Coronavirus: WHO head calls herd immunity approach 'immoral'
The head of the World Health Organization has ruled out a herd immunity response to the pandemic.
Herd immunity occurs when a large portion of a community becomes immune to a disease through vaccinations or through the mass spread of a disease.
Some have argued that coronavirus should be allowed to spread naturally in the absence of a vaccine.
But WHO chief Tedros Ghebreyesus said such an approach was "scientifically and ethically problematic".
There have been more than 37 million confirmed cases of coronavirus across the globe since the pandemic began. More than one million people are known to have died.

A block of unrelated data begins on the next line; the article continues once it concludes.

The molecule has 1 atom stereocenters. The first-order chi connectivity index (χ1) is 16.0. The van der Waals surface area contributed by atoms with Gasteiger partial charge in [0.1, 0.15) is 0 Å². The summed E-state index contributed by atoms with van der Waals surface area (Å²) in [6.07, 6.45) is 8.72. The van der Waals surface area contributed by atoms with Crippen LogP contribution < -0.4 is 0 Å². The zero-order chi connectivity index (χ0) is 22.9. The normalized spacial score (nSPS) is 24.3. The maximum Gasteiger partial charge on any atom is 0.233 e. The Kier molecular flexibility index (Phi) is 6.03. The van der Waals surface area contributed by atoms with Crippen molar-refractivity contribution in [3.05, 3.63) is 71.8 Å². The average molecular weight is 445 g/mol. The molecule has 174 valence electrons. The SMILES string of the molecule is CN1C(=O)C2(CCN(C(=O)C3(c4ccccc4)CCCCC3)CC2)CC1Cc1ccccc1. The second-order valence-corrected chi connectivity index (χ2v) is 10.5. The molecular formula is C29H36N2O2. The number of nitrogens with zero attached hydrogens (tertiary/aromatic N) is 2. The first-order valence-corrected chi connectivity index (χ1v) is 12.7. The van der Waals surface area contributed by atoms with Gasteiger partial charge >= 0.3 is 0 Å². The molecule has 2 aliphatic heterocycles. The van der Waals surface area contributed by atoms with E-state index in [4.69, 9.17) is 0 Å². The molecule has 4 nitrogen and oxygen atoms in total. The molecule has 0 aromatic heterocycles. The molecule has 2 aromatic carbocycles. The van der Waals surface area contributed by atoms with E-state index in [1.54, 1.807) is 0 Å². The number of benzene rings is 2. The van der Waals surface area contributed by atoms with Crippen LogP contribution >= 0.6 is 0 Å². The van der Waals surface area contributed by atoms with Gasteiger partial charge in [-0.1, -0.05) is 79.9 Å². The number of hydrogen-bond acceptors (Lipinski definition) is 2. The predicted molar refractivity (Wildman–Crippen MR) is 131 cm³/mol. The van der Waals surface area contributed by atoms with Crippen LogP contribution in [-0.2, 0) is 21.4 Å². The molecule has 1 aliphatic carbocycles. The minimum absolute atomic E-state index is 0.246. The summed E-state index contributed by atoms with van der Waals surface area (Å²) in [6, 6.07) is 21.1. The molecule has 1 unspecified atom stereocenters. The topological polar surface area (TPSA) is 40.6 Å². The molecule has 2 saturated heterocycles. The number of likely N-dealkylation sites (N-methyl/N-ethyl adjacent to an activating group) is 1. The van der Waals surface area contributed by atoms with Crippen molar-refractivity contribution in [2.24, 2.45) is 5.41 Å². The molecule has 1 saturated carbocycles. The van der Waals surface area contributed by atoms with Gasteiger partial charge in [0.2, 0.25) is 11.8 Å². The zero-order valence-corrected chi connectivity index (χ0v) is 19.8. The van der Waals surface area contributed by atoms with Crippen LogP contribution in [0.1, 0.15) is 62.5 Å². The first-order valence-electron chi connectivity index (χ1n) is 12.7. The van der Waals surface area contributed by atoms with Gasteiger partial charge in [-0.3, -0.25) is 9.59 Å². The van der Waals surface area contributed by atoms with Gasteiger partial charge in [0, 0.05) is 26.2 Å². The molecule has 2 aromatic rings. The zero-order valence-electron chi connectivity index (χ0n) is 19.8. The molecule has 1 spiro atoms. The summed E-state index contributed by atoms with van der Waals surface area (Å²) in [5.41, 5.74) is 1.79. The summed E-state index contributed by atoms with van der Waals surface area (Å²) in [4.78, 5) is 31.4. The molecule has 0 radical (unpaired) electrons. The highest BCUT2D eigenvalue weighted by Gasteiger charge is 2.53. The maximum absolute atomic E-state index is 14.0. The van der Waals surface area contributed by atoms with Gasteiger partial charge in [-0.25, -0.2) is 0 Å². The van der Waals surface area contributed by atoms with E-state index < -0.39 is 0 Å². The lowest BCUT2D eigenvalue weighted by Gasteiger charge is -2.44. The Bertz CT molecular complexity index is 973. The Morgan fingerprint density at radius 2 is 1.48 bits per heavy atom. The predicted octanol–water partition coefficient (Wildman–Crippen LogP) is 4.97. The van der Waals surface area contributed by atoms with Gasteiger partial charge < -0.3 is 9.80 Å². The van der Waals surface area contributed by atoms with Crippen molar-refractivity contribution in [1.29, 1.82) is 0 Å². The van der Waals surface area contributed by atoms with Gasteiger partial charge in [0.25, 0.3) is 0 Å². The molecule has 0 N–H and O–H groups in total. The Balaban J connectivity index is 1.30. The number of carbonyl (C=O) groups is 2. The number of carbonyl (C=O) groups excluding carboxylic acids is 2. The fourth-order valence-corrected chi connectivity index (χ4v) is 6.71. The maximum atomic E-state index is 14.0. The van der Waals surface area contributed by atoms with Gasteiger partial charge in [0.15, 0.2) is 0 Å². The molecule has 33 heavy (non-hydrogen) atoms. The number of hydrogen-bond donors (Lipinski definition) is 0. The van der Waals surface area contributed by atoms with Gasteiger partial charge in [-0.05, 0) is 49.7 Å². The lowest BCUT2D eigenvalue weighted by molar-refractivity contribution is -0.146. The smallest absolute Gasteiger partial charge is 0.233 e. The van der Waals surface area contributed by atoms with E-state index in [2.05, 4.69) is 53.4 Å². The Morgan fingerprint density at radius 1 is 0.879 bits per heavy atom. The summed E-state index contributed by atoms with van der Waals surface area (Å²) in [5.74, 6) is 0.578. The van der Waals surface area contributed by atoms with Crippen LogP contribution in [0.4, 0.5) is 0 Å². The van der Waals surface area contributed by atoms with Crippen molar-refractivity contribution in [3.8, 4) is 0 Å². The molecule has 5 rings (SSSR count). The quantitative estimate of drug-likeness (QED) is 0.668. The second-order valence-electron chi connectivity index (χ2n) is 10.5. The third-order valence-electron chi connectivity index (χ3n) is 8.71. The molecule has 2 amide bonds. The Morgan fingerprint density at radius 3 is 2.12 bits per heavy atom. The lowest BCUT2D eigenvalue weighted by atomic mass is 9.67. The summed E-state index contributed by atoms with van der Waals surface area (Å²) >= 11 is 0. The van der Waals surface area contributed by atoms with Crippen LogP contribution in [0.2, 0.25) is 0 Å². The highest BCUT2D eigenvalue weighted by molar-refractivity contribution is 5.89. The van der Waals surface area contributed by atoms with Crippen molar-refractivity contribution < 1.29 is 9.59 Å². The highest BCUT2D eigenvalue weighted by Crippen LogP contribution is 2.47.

While hundreds of vaccines are currently under development, with a number in advanced trials, none has yet received international approval.
Speaking at a news conference on Monday, Dr Tedros argued that the long-term impacts of coronavirus - as well as the strength and duration any immune response - remained unknown.
"Herd immunity is achieved by protecting people from a virus, not by exposing them to it," he said.
"Never in the history of public health has herd immunity been used as a strategy for responding to an outbreak, let alone a pandemic."
The WHO head added that seroprevalence tests - where the blood is tested for antibodies - suggested that just 10% of people had been exposed to coronavirus in most countries.
"Letting Covid-19 circulate unchecked therefore means allowing unnecessary infections, suffering and death," he said.